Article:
Septoria Leaf Spot on Dogwood

Dogwoods are susceptible to a number of fungal leaf spot diseases. Red and yellow twigged dogwoods are particularly susceptible. Most of the dogwood samples arriving in the Plant Disease Clinic have been showing Septoria leaf spot. This disease typically causes angular, grayish spots with a dark purple or reddish border. Symptoms usually occur first on lower leaves. As with many of the fungal leaf spot diseases, wet spring weather favors their development.

Diseased leaves should be raked and removed to prevent overwintering of the fungus. Prune out any dead branches. Improve air circulation around the foliage if possible. Mulch and water as needed to improve plant vigor. Fungicides (such as Daconil 2787 or a product containing maneb, mancozeb, or captan) can be used to protect the leaves in the spring. Sprays are applied just before flower bracts are fully expanded. In wet years, repeat 2 or 3 more times, 10 to 14 days apart.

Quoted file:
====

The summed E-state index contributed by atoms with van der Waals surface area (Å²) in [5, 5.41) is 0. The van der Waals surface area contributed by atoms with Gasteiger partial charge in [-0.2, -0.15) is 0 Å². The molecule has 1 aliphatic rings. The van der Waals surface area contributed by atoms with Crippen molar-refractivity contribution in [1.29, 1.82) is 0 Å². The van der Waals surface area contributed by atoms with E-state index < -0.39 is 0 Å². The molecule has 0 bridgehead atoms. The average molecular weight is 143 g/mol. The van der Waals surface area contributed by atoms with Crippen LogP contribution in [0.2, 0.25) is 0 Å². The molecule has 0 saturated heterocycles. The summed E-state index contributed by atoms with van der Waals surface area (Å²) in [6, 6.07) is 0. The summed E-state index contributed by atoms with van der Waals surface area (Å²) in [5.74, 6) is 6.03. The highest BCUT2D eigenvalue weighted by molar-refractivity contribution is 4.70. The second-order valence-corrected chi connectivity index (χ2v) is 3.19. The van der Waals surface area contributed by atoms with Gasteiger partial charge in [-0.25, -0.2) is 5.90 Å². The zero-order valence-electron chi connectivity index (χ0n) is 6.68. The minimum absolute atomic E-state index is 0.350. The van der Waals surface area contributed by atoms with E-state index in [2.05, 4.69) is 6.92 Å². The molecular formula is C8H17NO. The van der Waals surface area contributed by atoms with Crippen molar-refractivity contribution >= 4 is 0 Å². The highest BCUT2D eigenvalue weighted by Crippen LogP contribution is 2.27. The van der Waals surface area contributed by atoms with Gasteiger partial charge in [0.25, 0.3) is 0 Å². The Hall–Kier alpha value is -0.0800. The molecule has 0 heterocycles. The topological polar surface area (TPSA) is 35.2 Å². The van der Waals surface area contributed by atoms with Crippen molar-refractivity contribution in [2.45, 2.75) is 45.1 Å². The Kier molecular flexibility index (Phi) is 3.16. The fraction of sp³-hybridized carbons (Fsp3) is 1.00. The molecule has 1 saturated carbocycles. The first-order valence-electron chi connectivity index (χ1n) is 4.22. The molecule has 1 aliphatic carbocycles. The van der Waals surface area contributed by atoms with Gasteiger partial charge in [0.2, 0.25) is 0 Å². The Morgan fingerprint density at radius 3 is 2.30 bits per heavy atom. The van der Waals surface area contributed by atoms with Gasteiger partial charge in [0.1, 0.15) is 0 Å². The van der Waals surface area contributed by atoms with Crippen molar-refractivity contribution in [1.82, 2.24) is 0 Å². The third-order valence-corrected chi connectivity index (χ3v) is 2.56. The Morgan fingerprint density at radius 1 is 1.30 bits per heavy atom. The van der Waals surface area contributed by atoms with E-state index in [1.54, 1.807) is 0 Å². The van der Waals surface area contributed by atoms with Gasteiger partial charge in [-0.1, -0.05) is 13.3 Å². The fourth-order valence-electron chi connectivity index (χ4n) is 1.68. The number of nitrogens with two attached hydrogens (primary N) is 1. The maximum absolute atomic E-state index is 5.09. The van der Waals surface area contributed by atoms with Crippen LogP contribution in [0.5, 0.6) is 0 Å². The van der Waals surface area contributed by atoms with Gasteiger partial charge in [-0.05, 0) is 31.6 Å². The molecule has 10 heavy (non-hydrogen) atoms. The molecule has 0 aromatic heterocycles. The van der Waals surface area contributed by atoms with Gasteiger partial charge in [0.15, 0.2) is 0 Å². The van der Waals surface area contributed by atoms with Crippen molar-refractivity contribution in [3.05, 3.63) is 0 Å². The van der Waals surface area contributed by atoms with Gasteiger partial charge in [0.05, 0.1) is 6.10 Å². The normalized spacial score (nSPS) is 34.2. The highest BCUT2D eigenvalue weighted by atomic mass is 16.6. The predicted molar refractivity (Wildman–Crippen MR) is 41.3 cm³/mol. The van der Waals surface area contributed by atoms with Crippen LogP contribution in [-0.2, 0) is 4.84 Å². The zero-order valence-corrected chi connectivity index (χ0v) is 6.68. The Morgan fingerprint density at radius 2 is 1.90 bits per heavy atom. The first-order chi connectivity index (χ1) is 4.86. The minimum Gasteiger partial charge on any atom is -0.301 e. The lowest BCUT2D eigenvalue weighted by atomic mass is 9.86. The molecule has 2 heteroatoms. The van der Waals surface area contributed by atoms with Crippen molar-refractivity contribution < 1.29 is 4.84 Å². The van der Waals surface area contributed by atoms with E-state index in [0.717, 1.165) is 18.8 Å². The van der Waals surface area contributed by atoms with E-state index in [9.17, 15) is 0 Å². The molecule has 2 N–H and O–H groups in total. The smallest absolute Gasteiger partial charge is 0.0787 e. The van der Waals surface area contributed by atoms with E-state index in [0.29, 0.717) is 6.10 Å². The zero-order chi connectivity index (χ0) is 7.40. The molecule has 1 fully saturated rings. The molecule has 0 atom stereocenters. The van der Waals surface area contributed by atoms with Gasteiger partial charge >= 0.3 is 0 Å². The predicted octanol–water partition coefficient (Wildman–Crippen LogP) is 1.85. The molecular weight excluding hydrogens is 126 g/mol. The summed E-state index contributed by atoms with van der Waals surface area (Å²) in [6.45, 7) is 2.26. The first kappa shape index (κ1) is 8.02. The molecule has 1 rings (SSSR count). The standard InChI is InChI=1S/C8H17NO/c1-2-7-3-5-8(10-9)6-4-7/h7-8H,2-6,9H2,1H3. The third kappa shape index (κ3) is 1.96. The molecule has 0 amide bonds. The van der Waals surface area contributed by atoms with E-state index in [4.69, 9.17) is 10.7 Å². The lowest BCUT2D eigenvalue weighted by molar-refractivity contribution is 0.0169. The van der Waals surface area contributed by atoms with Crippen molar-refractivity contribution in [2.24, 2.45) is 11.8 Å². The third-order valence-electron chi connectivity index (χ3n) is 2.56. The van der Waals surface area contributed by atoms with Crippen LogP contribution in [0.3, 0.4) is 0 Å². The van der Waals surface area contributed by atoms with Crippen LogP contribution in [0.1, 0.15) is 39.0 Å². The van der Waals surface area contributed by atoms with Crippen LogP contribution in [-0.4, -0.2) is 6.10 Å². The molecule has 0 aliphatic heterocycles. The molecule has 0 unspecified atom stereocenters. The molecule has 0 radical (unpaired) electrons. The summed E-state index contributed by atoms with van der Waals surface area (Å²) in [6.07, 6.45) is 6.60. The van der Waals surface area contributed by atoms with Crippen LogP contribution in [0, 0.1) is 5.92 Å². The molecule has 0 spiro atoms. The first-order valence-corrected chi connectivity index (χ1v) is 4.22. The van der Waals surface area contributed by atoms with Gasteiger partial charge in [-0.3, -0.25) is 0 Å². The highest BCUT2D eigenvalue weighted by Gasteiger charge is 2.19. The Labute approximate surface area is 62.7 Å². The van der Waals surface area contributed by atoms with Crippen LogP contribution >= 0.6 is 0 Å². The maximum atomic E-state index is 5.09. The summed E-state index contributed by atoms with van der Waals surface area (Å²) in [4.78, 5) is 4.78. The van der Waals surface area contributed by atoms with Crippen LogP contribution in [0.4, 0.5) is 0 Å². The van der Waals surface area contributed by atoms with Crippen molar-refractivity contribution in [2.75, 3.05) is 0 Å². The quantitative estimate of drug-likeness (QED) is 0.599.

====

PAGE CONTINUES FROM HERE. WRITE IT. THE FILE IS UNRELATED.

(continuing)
This article originally appeared in the July 21, 1995 issue, p. 110.


Links to this article are strongly encouraged, and this article may be republished without further permission if published as written and if credit is given to the author, Yard and Garden, and Iowa State University Extension and Outreach. If this article is to be used in any other manner, permission from the author is required. This article was originally published on July 21, 1995. The information contained within may not be the most current and accurate depending on when it is accessed.